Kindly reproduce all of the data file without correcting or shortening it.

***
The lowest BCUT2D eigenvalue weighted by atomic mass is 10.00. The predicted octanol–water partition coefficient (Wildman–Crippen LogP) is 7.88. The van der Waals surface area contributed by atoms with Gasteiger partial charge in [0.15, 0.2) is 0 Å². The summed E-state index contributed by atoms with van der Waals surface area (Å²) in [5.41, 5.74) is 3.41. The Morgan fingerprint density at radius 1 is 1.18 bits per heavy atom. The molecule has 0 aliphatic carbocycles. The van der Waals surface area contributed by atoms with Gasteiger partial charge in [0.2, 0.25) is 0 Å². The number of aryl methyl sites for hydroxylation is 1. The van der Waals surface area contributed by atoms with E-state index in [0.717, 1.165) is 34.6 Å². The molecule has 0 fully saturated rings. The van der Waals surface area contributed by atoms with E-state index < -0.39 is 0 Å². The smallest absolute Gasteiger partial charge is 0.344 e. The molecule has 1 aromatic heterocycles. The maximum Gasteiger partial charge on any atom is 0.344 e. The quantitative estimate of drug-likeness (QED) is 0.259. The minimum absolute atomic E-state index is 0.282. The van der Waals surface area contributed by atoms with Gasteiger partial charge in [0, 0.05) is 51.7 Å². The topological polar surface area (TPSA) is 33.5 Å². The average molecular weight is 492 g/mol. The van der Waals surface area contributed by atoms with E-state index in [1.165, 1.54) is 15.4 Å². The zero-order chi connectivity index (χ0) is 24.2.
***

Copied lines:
The lowest BCUT2D eigenvalue weighted by atomic mass is 10.00. The predicted octanol–water partition coefficient (Wildman–Crippen LogP) is 7.88. The van der Waals surface area contributed by atoms with Gasteiger partial charge in [0.15, 0.2) is 0 Å². The summed E-state index contributed by atoms with van der Waals surface area (Å²) in [5.41, 5.74) is 3.41. The Morgan fingerprint density at radius 1 is 1.18 bits per heavy atom. The molecule has 0 aliphatic carbocycles. The van der Waals surface area contributed by atoms with Gasteiger partial charge in [0.2, 0.25) is 0 Å². The number of aryl methyl sites for hydroxylation is 1. The van der Waals surface area contributed by atoms with E-state index in [0.717, 1.165) is 34.6 Å². The molecule has 0 fully saturated rings. The van der Waals surface area contributed by atoms with E-state index < -0.39 is 0 Å². The smallest absolute Gasteiger partial charge is 0.344 e. The molecule has 1 aromatic heterocycles. The maximum Gasteiger partial charge on any atom is 0.344 e. The quantitative estimate of drug-likeness (QED) is 0.259. The minimum absolute atomic E-state index is 0.282. The van der Waals surface area contributed by atoms with Gasteiger partial charge in [0, 0.05) is 51.7 Å². The topological polar surface area (TPSA) is 33.5 Å². The average molecular weight is 492 g/mol. The van der Waals surface area contributed by atoms with E-state index in [1.165, 1.54) is 15.4 Å². The zero-order chi connectivity index (χ0) is 24.2.